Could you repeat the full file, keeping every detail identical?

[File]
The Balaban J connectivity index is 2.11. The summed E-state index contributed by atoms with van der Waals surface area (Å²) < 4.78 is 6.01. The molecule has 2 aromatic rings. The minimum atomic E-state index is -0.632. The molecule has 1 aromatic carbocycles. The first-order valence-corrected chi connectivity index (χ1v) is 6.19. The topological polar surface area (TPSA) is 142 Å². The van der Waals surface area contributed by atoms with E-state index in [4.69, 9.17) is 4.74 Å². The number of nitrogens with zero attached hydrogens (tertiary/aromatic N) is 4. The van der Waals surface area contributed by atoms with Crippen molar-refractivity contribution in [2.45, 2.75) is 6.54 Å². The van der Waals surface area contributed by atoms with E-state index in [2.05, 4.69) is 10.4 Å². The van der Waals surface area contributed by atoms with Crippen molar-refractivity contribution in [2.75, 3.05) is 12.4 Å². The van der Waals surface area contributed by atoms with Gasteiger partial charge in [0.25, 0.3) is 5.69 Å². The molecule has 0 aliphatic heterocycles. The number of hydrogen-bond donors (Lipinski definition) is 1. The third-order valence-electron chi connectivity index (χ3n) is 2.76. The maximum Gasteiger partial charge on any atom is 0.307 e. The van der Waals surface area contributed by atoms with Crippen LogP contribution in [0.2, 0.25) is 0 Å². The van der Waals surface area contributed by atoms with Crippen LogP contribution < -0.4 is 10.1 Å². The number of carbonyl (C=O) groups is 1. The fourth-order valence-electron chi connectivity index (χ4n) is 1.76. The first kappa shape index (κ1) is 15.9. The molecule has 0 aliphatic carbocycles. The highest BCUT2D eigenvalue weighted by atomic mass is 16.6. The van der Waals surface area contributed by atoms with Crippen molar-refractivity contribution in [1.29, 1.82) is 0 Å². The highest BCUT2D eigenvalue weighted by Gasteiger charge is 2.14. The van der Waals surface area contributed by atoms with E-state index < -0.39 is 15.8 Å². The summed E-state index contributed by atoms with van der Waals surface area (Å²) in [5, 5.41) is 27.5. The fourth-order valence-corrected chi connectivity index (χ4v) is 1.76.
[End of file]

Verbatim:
The Balaban J connectivity index is 2.11. The summed E-state index contributed by atoms with van der Waals surface area (Å²) < 4.78 is 6.01. The molecule has 2 aromatic rings. The minimum atomic E-state index is -0.632. The molecule has 1 aromatic carbocycles. The first-order valence-corrected chi connectivity index (χ1v) is 6.19. The topological polar surface area (TPSA) is 142 Å². The van der Waals surface area contributed by atoms with E-state index in [4.69, 9.17) is 4.74 Å². The number of nitrogens with zero attached hydrogens (tertiary/aromatic N) is 4. The van der Waals surface area contributed by atoms with Crippen molar-refractivity contribution in [2.45, 2.75) is 6.54 Å². The van der Waals surface area contributed by atoms with E-state index in [2.05, 4.69) is 10.4 Å². The van der Waals surface area contributed by atoms with Crippen molar-refractivity contribution in [2.75, 3.05) is 12.4 Å². The van der Waals surface area contributed by atoms with Gasteiger partial charge in [0.25, 0.3) is 5.69 Å². The molecule has 0 aliphatic heterocycles. The number of hydrogen-bond donors (Lipinski definition) is 1. The third-order valence-electron chi connectivity index (χ3n) is 2.76. The maximum Gasteiger partial charge on any atom is 0.307 e. The van der Waals surface area contributed by atoms with Crippen LogP contribution in [0.2, 0.25) is 0 Å². The van der Waals surface area contributed by atoms with Crippen LogP contribution < -0.4 is 10.1 Å². The number of carbonyl (C=O) groups is 1. The fourth-order valence-electron chi connectivity index (χ4n) is 1.76. The first kappa shape index (κ1) is 15.9. The molecule has 0 aliphatic carbocycles. The highest BCUT2D eigenvalue weighted by atomic mass is 16.6. The van der Waals surface area contributed by atoms with Crippen molar-refractivity contribution in [1.29, 1.82) is 0 Å². The highest BCUT2D eigenvalue weighted by Gasteiger charge is 2.14. The van der Waals surface area contributed by atoms with E-state index < -0.39 is 15.8 Å². The summed E-state index contributed by atoms with van der Waals surface area (Å²) in [5, 5.41) is 27.5. The fourth-order valence-corrected chi connectivity index (χ4v) is 1.76.